Cannes 2021 review: The Tsugua Diaries (Maureen Fazendeiro & Miguel Gomes)

Crista, Carloto and João dance in a living room to rock and roll music and theatrical lighting. The morning before they discuss the possibility of organizing a party. Was it the one we saw before, the one with the colorful illumination? That was only three people. But then again, they seemed insecure about their social skills, or so they said as they repeated the same dialogue, swapping lines each time. They could be rehearsing their acting, or acting their rehearsing.

The days go by, the days go back. The trio builds a nursery, swims in the pool, gathers fruit, looks for missing dogs. The complicity between their bodies, that makes it feel like a love triangle, is bound to dissolve into where it started.

In The Tsugua Diaries, Maureen Fazendeiro and Miguel Gomes meditate on the notion of time and the way it is experienced in cinema. This is Fazendeiro’s debut feature after two documentary shorts. For Gomes, this is his fifth project and the first one since his 2015 trilogy Arabian Nights. It is not difficult to find connections with the rest of his work: the idealization of summer, the bucolic landscapes, the willingness to stage. As we go back into this film, we learn to interpret the rules behind it, or the lack of them, as an experiment: a film crew is confined in a Portuguese manor during late summer 2020 in the middle of the Covid-19 crisis. Three lead performers – maintaining the names of the actors who play them – will spend three weeks at the property. There’s no personal background about them, so it is the tasks they fulfill in that state that should determine the interactions between these non-characters. They are also encouraged to propose activities and ways to shoot them. The days will be presented in reverse order, starting from Day 22 to the first one. This way, the performers’ sojourn – which started as a turbulent experiment amidst personal conflicts and new sanitary protocols and turns into an idyllic summer – is presented backwards, as a deconstruction. Two rotten quince fruits lie on a parapet. One of them returns to its ripe form as the film advances. It is the opposite of dead nature: unfrozen time. A dream-like journey rendered through surreal lighting, choreographed scenes, and a constant use of physical filters: mosquito nets, wind-shook tall grass, leaf shades.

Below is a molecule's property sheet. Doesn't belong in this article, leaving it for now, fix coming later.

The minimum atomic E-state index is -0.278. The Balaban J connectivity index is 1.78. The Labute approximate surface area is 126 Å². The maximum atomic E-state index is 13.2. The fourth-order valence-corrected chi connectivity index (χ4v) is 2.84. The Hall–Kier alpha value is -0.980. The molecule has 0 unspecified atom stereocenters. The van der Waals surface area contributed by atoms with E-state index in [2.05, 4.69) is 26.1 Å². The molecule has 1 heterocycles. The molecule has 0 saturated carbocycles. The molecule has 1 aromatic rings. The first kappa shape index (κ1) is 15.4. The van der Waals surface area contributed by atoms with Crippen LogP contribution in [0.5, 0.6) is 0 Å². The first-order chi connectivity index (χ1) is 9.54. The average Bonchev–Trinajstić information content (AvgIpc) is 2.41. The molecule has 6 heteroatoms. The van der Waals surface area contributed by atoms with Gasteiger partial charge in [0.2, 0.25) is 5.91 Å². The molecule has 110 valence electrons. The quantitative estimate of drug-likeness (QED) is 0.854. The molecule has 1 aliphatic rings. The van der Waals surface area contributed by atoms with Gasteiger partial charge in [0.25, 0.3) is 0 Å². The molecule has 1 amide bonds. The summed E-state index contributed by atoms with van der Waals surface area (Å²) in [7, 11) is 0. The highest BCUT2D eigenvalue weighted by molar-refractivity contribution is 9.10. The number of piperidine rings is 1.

There’s a clue in the title: Otsoga, Tsugua and Tûoa could trick us into thinking they are toponyms from a tropical land, but are rather reverse spellings of August in different languages. These discovered words, if pronounced and then played backwards, or written and subsequently mirrored, would not match Agosto, August or Août phonetically nor visually. Fazendeiro and Gomes play with temporality within the realms of our understanding: as much as we go back day after day, we deduce these are presented chronologically (starting in each day’s morning on to its afternoon), and no sequence or dialogue is presented in reverse, as the experiment would become incomprehensible, vain. Our notion of time is limited by language, whether spoken or kinetic. Reimagining our relationship with time is a pertinent exercise in the era of confinement.